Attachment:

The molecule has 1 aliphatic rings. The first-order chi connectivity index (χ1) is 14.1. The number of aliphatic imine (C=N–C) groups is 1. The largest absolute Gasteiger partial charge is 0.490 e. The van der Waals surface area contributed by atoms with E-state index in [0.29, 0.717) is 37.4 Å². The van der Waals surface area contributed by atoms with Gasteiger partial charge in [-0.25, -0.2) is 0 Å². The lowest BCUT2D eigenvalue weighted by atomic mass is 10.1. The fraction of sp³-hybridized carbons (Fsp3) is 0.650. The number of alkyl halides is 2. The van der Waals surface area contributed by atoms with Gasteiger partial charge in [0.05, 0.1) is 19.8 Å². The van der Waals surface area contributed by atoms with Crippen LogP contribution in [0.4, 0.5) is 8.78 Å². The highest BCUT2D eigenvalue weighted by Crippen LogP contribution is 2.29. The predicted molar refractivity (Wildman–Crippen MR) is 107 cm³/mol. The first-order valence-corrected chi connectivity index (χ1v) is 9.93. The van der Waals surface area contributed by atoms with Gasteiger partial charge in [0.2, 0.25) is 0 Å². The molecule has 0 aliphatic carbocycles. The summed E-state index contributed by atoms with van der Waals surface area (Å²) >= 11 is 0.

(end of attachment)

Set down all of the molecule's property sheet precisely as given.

The molecule has 1 aliphatic rings. The first-order chi connectivity index (χ1) is 14.1. The number of aliphatic imine (C=N–C) groups is 1. The largest absolute Gasteiger partial charge is 0.490 e. The van der Waals surface area contributed by atoms with E-state index in [0.29, 0.717) is 37.4 Å². The van der Waals surface area contributed by atoms with Gasteiger partial charge in [-0.25, -0.2) is 0 Å². The lowest BCUT2D eigenvalue weighted by atomic mass is 10.1. The fraction of sp³-hybridized carbons (Fsp3) is 0.650. The number of alkyl halides is 2. The van der Waals surface area contributed by atoms with Gasteiger partial charge in [0.05, 0.1) is 19.8 Å². The van der Waals surface area contributed by atoms with Crippen LogP contribution in [0.4, 0.5) is 8.78 Å². The highest BCUT2D eigenvalue weighted by Crippen LogP contribution is 2.29. The predicted molar refractivity (Wildman–Crippen MR) is 107 cm³/mol. The first-order valence-corrected chi connectivity index (χ1v) is 9.93. The van der Waals surface area contributed by atoms with Gasteiger partial charge in [0.2, 0.25) is 0 Å². The molecule has 0 aliphatic carbocycles. The summed E-state index contributed by atoms with van der Waals surface area (Å²) >= 11 is 0.